“Theory of mind” is the ability to understand that your beliefs, intents, desires, imagination, etc. are yours and yours alone and that other people don’t share them or know what’s in your mind without you telling them.  So for example, if you want to go out to dinner with your spouse, you can’t automatically assume he knows this – though you might want him to.  You have to speak up and tell him before you slam him for his supposed insensitivity (who, me?  I’ve never done that).  Many people have theory of mind issues but people on the ASD spectrum tend to struggle with this issue more than others.

We work on theory of mind a lot in my house.  In the beginning, we worked hard just to get our son to tell us what was on his mind.  Then we graduated to him assuming we knew but teaching him to tell us anyway.  My other son has this problem too since of course they share genetics.  It makes for fun mornings.  I can’t tell you how many fights I’ve had to break up because “I wanted that book.”  “Did you tell your brother that?”  “No!  He should know.”  Or how many times I’ve heard about homework assignments that are due in mere moments that I should’ve known about because the boys knew about them and can’t I read their minds?  Now this may sound like a typical boy thing (sorry, guys, most little boys really are less attentive to details than girls are), but when it happens with such intense frequency, your choice is to either accept that you’ve lost your mind (not completely out of the question) or accept that your kids have an issue that you have to address.

Consequently, I’ve gotten a little smug about my theory of mind skills.  Not only is this an issue I work with my boys with on a daily basis, I’m a writer, a great communicator, so I’m ahead of the game.

Evidently, not so much.

This morning I realized that, while my kids are fully aware that the short film I’ll be shooting this summer is about autism, I’ve never told them why I’m doing it.  I just assumed they knew or could somehow read my mind and know my intentions.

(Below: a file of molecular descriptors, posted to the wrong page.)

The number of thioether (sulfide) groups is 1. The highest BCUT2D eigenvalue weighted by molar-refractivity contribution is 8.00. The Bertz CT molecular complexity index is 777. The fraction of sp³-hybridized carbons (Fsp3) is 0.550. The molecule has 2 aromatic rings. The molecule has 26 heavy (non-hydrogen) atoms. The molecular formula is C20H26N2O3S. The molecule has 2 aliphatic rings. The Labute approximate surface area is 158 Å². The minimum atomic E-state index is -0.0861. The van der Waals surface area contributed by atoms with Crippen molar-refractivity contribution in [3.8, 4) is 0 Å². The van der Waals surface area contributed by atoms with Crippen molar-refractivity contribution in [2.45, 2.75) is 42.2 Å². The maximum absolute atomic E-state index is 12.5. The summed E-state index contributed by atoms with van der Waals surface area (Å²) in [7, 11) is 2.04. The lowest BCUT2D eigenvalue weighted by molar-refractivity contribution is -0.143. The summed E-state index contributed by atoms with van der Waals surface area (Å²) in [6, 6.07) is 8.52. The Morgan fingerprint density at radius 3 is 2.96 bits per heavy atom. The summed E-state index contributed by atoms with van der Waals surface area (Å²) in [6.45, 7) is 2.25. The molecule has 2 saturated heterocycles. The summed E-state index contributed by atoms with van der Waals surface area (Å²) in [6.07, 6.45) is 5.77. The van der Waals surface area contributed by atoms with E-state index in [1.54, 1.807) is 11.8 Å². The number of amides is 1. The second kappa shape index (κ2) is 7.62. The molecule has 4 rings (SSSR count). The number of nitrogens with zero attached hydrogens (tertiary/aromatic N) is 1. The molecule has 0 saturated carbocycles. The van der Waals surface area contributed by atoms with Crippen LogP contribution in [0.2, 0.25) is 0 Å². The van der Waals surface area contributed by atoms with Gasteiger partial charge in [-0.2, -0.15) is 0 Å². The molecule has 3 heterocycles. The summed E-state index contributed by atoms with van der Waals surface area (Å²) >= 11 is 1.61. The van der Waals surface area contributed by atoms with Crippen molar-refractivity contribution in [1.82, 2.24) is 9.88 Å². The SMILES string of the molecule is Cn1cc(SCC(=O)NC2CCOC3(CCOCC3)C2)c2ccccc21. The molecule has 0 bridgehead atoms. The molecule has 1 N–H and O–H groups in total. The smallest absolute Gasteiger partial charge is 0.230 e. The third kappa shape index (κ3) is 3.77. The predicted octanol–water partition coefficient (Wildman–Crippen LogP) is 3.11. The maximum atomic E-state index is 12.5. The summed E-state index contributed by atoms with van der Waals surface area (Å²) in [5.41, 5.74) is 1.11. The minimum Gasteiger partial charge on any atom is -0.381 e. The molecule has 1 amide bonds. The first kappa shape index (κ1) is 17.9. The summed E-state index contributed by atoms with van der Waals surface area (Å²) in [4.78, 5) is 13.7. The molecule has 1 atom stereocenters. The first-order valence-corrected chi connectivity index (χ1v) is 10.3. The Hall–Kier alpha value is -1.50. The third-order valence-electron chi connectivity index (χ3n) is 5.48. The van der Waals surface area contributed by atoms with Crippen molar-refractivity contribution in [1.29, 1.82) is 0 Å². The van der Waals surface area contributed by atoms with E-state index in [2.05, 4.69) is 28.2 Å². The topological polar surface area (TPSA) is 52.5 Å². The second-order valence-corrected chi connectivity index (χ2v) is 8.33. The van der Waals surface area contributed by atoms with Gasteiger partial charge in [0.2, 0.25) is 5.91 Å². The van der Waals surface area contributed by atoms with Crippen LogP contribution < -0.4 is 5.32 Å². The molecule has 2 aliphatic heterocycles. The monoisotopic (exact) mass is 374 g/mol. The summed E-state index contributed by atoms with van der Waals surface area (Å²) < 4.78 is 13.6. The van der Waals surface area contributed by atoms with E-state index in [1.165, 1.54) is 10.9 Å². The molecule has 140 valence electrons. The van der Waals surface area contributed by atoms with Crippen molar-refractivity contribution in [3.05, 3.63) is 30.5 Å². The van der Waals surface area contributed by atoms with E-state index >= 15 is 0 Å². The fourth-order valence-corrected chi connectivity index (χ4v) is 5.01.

So I carefully crafted in my head how I would talk to them about the reasons I was making this film.  I would sit them down and share with them the fact that autism isn’t easy for anyone, in part because not enough people understand autism, and that if I make a film that can help people understand autism, then maybe more kids will get diagnosed earlier and be less anxious and happier and learn to talk to girls and so on.  That last one I knew would get my older son’s attention.  Satisfied that I’d get my deeply felt intentions across, I sat down with the boys.

“You guys know SIX LETTER WORD is about autism, right?  Have you thought about why?”

“Because Anthony has autism.”  August’s equivalent of “Duh.”

“That’s not the only reason.”  I launched into my spiel.  Anthony and August’s eyes glazed over. I tried the girl comment.  Eh.  Not so interested.  They had bigger and better things on their minds, like the papertoy monster book they’d recently gotten obsessed with.

I sighed.  Such was life with boys.  And then I grinned.  Not ASD or ADHD boys, just typical boys who were more interested in making toys and hanging out than in the motivation behind the movie their mother was making a whopping two months from now.  Just the way they’re supposed to be.

Theory of mind or not, we’ve come a long way.



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